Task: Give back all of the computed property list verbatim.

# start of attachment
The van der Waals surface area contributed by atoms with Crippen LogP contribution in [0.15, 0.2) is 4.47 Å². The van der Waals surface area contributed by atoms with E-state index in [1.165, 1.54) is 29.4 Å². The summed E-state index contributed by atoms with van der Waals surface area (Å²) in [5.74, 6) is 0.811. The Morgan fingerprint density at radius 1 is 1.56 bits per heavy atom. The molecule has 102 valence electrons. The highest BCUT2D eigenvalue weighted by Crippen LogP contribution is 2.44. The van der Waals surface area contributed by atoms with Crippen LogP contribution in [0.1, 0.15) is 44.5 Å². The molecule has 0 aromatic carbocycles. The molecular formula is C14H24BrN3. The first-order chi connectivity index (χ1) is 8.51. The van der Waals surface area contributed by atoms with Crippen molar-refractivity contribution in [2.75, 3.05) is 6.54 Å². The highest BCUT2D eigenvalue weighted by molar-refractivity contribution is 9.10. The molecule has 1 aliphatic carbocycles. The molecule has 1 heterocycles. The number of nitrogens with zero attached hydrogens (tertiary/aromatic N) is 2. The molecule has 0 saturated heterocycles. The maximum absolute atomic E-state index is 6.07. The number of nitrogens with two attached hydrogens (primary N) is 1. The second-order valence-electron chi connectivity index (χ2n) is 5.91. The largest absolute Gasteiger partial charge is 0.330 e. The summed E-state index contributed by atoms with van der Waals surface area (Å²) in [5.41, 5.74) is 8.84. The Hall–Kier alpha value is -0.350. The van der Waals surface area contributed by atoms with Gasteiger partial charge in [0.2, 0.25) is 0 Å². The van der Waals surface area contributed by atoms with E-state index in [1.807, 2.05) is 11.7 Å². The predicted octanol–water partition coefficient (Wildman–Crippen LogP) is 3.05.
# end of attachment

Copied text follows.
The van der Waals surface area contributed by atoms with Crippen LogP contribution in [0.15, 0.2) is 4.47 Å². The van der Waals surface area contributed by atoms with E-state index in [1.165, 1.54) is 29.4 Å². The summed E-state index contributed by atoms with van der Waals surface area (Å²) in [5.74, 6) is 0.811. The Morgan fingerprint density at radius 1 is 1.56 bits per heavy atom. The molecule has 102 valence electrons. The highest BCUT2D eigenvalue weighted by Crippen LogP contribution is 2.44. The van der Waals surface area contributed by atoms with Crippen LogP contribution in [0.1, 0.15) is 44.5 Å². The molecule has 0 aromatic carbocycles. The molecular formula is C14H24BrN3. The first-order chi connectivity index (χ1) is 8.51. The van der Waals surface area contributed by atoms with Crippen molar-refractivity contribution in [2.75, 3.05) is 6.54 Å². The highest BCUT2D eigenvalue weighted by molar-refractivity contribution is 9.10. The molecule has 1 aliphatic carbocycles. The molecule has 1 heterocycles. The number of nitrogens with zero attached hydrogens (tertiary/aromatic N) is 2. The molecule has 0 saturated heterocycles. The maximum absolute atomic E-state index is 6.07. The number of nitrogens with two attached hydrogens (primary N) is 1. The second-order valence-electron chi connectivity index (χ2n) is 5.91. The largest absolute Gasteiger partial charge is 0.330 e. The summed E-state index contributed by atoms with van der Waals surface area (Å²) in [5.41, 5.74) is 8.84. The Hall–Kier alpha value is -0.350. The van der Waals surface area contributed by atoms with Gasteiger partial charge in [0.2, 0.25) is 0 Å². The van der Waals surface area contributed by atoms with E-state index in [1.807, 2.05) is 11.7 Å². The predicted octanol–water partition coefficient (Wildman–Crippen LogP) is 3.05.